Erythropoietin as a treatment of anemia in heart failure: Systematic review of randomized trials
Kotecha, D and Ngo, K and Walters, JAE and Manzano, L and Palazzuoli, A and Flather, MD, Erythropoietin as a treatment of anemia in heart failure: Systematic review of randomized trials, American Heart Journal: The International Publication for The Study of The Heart and Circulation, 161, (5) pp. 822-831. ISSN 0002-8703 (2011) [Refereed Article]
Background Anemia in heart failure is both common and associated with worse symptoms and increased mortality.
Several small randomized controlled trials (RCTs) have assessed erythropoiesis-stimulating agents (ESAs), but definitive
evaluation and clinical guidance are required. We sought to systematically review the effects of ESAs in chronic heart failure.
Methods An extensive search strategy identified 11 RCTs with 794 participants comparing any ESA with control over 2
to 12 months of follow-up. Published and additionally requested data were incorporated into a Cochrane systematic review
Results Nine studies were placebo controlled, and 5, double blinded. Erythropoiesis-stimulating agent treatment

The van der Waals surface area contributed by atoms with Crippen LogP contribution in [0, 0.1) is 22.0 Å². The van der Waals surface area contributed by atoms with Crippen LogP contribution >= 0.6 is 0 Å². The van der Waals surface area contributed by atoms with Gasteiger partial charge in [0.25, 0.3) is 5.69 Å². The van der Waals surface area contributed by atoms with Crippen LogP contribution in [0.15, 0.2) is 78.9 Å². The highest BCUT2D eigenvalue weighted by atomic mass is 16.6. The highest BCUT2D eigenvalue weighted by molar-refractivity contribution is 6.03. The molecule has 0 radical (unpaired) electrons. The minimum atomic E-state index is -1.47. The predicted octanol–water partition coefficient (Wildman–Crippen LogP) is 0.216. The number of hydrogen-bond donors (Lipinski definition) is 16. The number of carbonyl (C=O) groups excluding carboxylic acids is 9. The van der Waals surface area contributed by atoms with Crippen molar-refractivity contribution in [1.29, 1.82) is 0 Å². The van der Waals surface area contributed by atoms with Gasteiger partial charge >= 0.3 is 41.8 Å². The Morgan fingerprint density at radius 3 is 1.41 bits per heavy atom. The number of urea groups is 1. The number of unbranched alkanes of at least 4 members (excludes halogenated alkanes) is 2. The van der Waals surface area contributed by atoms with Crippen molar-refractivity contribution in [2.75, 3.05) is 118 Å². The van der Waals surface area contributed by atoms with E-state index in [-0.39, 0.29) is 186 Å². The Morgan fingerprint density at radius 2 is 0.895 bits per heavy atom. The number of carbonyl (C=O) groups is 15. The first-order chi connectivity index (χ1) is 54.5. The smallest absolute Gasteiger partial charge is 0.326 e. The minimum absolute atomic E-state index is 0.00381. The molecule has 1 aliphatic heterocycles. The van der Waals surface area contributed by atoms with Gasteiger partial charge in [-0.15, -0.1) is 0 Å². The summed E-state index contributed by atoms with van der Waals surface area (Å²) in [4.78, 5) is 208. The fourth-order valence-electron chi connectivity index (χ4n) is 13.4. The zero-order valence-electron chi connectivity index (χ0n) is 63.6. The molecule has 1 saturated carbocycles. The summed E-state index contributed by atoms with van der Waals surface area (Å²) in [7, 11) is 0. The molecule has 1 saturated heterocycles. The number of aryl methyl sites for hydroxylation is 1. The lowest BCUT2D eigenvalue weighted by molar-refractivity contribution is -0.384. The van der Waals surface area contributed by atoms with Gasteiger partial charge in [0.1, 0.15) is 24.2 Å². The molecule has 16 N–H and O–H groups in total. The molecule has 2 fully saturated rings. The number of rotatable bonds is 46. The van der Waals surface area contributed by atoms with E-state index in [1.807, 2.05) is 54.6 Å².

significantly improved exercise duration by 96.8 seconds (95% CI 5.2-188.4, P = .04) and 6-minute walk distance by 69.3 m
(95% CI 17.0-121.7, P = .009) compared with control. Benefit was also noted for peak oxygen consumption (+2.29 mL/kg
per minute, P = .007), New York Heart Association class (−0.73, P b .001), ejection fraction (+5.8%, P b .001), B-type
natriuretic peptide (−226.99 pg/mL, P b .001), and quality-of-life indicators with a mean increase in hemoglobin level of
2 g/dL. There was a significantly lower rate of heart failure–related hospitalizations with ESA therapy (odds ratio 0.56, 95%
CI 0.37-0.84, P = .005). No associated increase in adverse events or mortality (odds ratio 0.58, 95% CI 0.34-0.99, P = .047)
was observed, although the number of events was limited.
Conclusion Meta-analysis of small RCTs suggests that ESA treatment can improve exercise tolerance, reduce symptoms,
and have benefits on clinical outcomes in anemic patients with heart failure. Confirmation requires larger, well-designed studies
with careful attention to dose, attained hemoglobin level, and long-term outcomes.